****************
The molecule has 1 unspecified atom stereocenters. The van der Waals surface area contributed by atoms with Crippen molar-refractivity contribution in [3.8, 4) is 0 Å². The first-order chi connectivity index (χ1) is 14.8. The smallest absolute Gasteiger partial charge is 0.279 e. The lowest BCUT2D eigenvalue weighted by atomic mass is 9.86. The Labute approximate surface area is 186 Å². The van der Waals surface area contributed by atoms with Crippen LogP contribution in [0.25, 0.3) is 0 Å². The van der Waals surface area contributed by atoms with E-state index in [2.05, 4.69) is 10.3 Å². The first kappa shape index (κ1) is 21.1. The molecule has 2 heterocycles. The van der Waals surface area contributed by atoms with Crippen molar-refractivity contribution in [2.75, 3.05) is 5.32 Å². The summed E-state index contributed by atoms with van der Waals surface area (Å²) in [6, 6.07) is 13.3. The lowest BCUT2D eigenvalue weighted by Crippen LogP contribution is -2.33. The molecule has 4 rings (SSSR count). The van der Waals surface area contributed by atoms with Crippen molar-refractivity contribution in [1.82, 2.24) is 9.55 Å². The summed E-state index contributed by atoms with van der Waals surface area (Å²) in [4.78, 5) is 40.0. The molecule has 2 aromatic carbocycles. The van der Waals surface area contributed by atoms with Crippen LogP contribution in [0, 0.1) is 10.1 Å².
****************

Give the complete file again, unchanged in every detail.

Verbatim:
The molecule has 1 unspecified atom stereocenters. The van der Waals surface area contributed by atoms with Crippen molar-refractivity contribution in [3.8, 4) is 0 Å². The first-order chi connectivity index (χ1) is 14.8. The smallest absolute Gasteiger partial charge is 0.279 e. The lowest BCUT2D eigenvalue weighted by atomic mass is 9.86. The Labute approximate surface area is 186 Å². The van der Waals surface area contributed by atoms with Crippen LogP contribution in [0.25, 0.3) is 0 Å². The van der Waals surface area contributed by atoms with E-state index in [2.05, 4.69) is 10.3 Å². The first kappa shape index (κ1) is 21.1. The molecule has 2 heterocycles. The van der Waals surface area contributed by atoms with Crippen molar-refractivity contribution in [2.75, 3.05) is 5.32 Å². The summed E-state index contributed by atoms with van der Waals surface area (Å²) in [6, 6.07) is 13.3. The lowest BCUT2D eigenvalue weighted by Crippen LogP contribution is -2.33. The molecule has 4 rings (SSSR count). The van der Waals surface area contributed by atoms with Crippen molar-refractivity contribution in [1.82, 2.24) is 9.55 Å². The summed E-state index contributed by atoms with van der Waals surface area (Å²) in [4.78, 5) is 40.0. The molecule has 2 aromatic carbocycles. The van der Waals surface area contributed by atoms with Crippen LogP contribution in [0, 0.1) is 10.1 Å².